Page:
Belcea Quartet’s artistry blooms in hothouse conditions

Sat May 01, 2010 at 11:42 pm

By Dennis Polkow

The Belcea Quartet performed Friday night at Mandel Hall. Photo: Sheila Rock

A packed house and eighty degree-plus temperatures put University of Chicago Presents in the awkward position of having to offer its season finale in a non-air conditioned Mandel Hall Friday night, a venue that felt more like a Turkish bath than a concert hall.

That the Belcea Quartet gave such a memorable and expressive concert under such oppressive conditions—with the sweat literally pouring off of their instruments and soaking through their shirts and gowns— only served to underline what a remarkable ensemble Belcea is. The unified concentration to not allow the environment to negatively affect the introspection of their performances was a demonstrative act of will.

Many quartets would have rushed through the evening but from the opening notes of Beethoven’s Op. 18. No. 6 in B-flat Major, it was clear from the nuanced quiet and deliberate dynamic contrast that the young British ensemble was taking charge and setting the standard of playing so carefully that audience members would be forced to pay attention.

Beethoven came relatively late to the string quartet form, preferring genres early on that would not invite such obvious comparisons to Haydn and Mozart. When he did publish his first six quartets under Op. 18 in 1801, he put the best of the bunch at the beginning and end of the set.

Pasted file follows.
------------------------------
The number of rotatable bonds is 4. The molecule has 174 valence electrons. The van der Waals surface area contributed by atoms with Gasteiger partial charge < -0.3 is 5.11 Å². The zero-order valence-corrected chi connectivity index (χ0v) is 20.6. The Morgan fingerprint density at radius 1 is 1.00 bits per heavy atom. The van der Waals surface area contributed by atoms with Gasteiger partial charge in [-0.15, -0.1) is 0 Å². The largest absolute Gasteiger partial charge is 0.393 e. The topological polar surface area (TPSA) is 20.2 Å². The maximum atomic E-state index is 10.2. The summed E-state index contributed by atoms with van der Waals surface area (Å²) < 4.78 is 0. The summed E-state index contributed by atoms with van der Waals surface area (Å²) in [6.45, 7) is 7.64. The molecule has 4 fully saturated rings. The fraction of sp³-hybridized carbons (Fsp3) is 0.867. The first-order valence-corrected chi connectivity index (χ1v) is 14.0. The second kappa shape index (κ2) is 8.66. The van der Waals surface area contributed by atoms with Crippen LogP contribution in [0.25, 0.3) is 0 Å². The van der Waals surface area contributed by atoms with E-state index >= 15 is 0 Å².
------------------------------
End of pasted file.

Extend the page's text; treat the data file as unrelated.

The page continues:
Op. 18, No. 6 allows a quartet to show that it possesses the transparency of tone needed for Haydn and Mozart and yet affords an opportunity to reveal rhythmic playfulness in the syncopations of its wild Scherzo ride as well as the Romantic introspection of its La Malinconia finale. Given the tendency for many quartets to oversentimentalize the latter and to overplay the former, the restraint and exquisite unified Belcea blend was a sheer pleasure to bask in and the familiar piece felt as fresh if it were being heard for the first time.

The two string quartets of Karol Szymanowski have never achieved the popularity of the iconic six quartets of Béla Bartók despite the fact that the composers were Eastern European contemporaries who were both interested in cross-fertilizing folk music traditions of their native Poland and Hungary, respectively, into experimental compositional styles in the early half of the 20th century.

A better argument could not be made for further performances of unfamiliar Szymanowski by placing his Second Quartet (Op. 56) alongside of Bartók’s familiar First Quartet (Op. 7) and then to play both with the high level of virtuosity, contemplation and musicianship that the Belcea Quartet did.

To have heard the Szymanowski on a handful of its available recordings—most, now out of print—does not compare to experiencing it live on such a high level. To call the work revelatory does not do it justice and to hear it alongside such a fresh take on the Bartók made a satisfying juxtaposition that showed us that Bartók’s indeed had worthy contemporaries that were drinking the same water.

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